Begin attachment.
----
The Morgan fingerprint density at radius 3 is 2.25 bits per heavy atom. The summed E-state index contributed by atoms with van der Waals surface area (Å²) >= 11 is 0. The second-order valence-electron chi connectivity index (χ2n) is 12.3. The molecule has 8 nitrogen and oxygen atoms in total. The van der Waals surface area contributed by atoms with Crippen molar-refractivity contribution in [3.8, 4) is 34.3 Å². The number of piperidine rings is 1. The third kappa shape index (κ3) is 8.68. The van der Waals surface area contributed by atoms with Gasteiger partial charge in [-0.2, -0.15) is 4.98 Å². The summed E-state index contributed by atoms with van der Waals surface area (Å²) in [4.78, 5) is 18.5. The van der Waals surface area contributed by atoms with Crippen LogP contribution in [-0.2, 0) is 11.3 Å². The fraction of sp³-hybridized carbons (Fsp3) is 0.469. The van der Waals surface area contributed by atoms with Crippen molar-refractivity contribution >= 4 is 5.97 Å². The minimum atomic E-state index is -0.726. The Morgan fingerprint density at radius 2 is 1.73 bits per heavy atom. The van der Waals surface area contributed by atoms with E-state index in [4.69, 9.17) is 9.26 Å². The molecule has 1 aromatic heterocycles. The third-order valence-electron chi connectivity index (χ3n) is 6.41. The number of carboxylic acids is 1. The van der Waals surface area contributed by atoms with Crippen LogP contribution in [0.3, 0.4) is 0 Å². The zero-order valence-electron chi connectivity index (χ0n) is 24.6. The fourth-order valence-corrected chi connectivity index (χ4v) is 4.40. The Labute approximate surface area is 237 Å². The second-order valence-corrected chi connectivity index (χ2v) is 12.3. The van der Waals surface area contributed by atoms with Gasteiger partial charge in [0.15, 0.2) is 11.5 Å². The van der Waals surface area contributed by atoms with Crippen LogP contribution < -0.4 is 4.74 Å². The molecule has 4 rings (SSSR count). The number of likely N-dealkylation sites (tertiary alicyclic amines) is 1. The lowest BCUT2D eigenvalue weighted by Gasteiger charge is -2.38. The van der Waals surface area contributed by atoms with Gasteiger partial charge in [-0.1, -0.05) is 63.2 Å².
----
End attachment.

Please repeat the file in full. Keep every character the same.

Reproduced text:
The Morgan fingerprint density at radius 3 is 2.25 bits per heavy atom. The summed E-state index contributed by atoms with van der Waals surface area (Å²) >= 11 is 0. The second-order valence-electron chi connectivity index (χ2n) is 12.3. The molecule has 8 nitrogen and oxygen atoms in total. The van der Waals surface area contributed by atoms with Crippen molar-refractivity contribution in [3.8, 4) is 34.3 Å². The number of piperidine rings is 1. The third kappa shape index (κ3) is 8.68. The van der Waals surface area contributed by atoms with Gasteiger partial charge in [-0.2, -0.15) is 4.98 Å². The summed E-state index contributed by atoms with van der Waals surface area (Å²) in [4.78, 5) is 18.5. The van der Waals surface area contributed by atoms with Crippen LogP contribution in [-0.2, 0) is 11.3 Å². The fraction of sp³-hybridized carbons (Fsp3) is 0.469. The van der Waals surface area contributed by atoms with Crippen molar-refractivity contribution >= 4 is 5.97 Å². The minimum atomic E-state index is -0.726. The Morgan fingerprint density at radius 2 is 1.73 bits per heavy atom. The van der Waals surface area contributed by atoms with E-state index in [4.69, 9.17) is 9.26 Å². The molecule has 1 aromatic heterocycles. The third-order valence-electron chi connectivity index (χ3n) is 6.41. The number of carboxylic acids is 1. The van der Waals surface area contributed by atoms with Crippen LogP contribution in [0.3, 0.4) is 0 Å². The zero-order valence-electron chi connectivity index (χ0n) is 24.6. The fourth-order valence-corrected chi connectivity index (χ4v) is 4.40. The Labute approximate surface area is 237 Å². The second-order valence-corrected chi connectivity index (χ2v) is 12.3. The van der Waals surface area contributed by atoms with Gasteiger partial charge in [0.15, 0.2) is 11.5 Å². The van der Waals surface area contributed by atoms with Crippen LogP contribution < -0.4 is 4.74 Å². The molecule has 4 rings (SSSR count). The number of likely N-dealkylation sites (tertiary alicyclic amines) is 1. The lowest BCUT2D eigenvalue weighted by Gasteiger charge is -2.38. The van der Waals surface area contributed by atoms with Gasteiger partial charge in [-0.1, -0.05) is 63.2 Å².